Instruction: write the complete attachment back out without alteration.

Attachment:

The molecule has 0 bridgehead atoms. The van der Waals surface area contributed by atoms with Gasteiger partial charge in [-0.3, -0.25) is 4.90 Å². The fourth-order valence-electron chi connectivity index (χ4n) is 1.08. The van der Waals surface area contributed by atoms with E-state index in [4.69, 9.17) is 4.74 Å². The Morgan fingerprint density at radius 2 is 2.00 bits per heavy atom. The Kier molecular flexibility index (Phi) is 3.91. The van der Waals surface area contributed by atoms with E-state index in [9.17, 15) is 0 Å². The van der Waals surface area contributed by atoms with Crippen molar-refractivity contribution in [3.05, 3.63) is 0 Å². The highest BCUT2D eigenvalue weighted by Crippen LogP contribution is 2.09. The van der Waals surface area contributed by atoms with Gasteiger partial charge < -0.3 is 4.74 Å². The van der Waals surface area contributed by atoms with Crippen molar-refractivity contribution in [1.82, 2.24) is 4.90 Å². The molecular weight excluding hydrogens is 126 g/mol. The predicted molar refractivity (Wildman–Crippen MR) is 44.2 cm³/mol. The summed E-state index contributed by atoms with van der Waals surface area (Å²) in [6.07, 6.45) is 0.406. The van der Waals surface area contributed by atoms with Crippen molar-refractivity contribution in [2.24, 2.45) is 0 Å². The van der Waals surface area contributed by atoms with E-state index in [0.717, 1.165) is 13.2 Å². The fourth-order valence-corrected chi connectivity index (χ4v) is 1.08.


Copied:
The molecule has 0 bridgehead atoms. The van der Waals surface area contributed by atoms with Gasteiger partial charge in [-0.3, -0.25) is 4.90 Å². The fourth-order valence-electron chi connectivity index (χ4n) is 1.08. The van der Waals surface area contributed by atoms with E-state index in [4.69, 9.17) is 4.74 Å². The Morgan fingerprint density at radius 2 is 2.00 bits per heavy atom. The Kier molecular flexibility index (Phi) is 3.91. The van der Waals surface area contributed by atoms with E-state index in [9.17, 15) is 0 Å². The van der Waals surface area contributed by atoms with Crippen molar-refractivity contribution in [3.05, 3.63) is 0 Å². The highest BCUT2D eigenvalue weighted by Crippen LogP contribution is 2.09. The van der Waals surface area contributed by atoms with Gasteiger partial charge < -0.3 is 4.74 Å². The van der Waals surface area contributed by atoms with Crippen molar-refractivity contribution in [1.82, 2.24) is 4.90 Å². The molecular weight excluding hydrogens is 126 g/mol. The predicted molar refractivity (Wildman–Crippen MR) is 44.2 cm³/mol. The summed E-state index contributed by atoms with van der Waals surface area (Å²) in [6.07, 6.45) is 0.406. The van der Waals surface area contributed by atoms with Crippen molar-refractivity contribution in [2.24, 2.45) is 0 Å². The van der Waals surface area contributed by atoms with E-state index in [0.717, 1.165) is 13.2 Å². The fourth-order valence-corrected chi connectivity index (χ4v) is 1.08.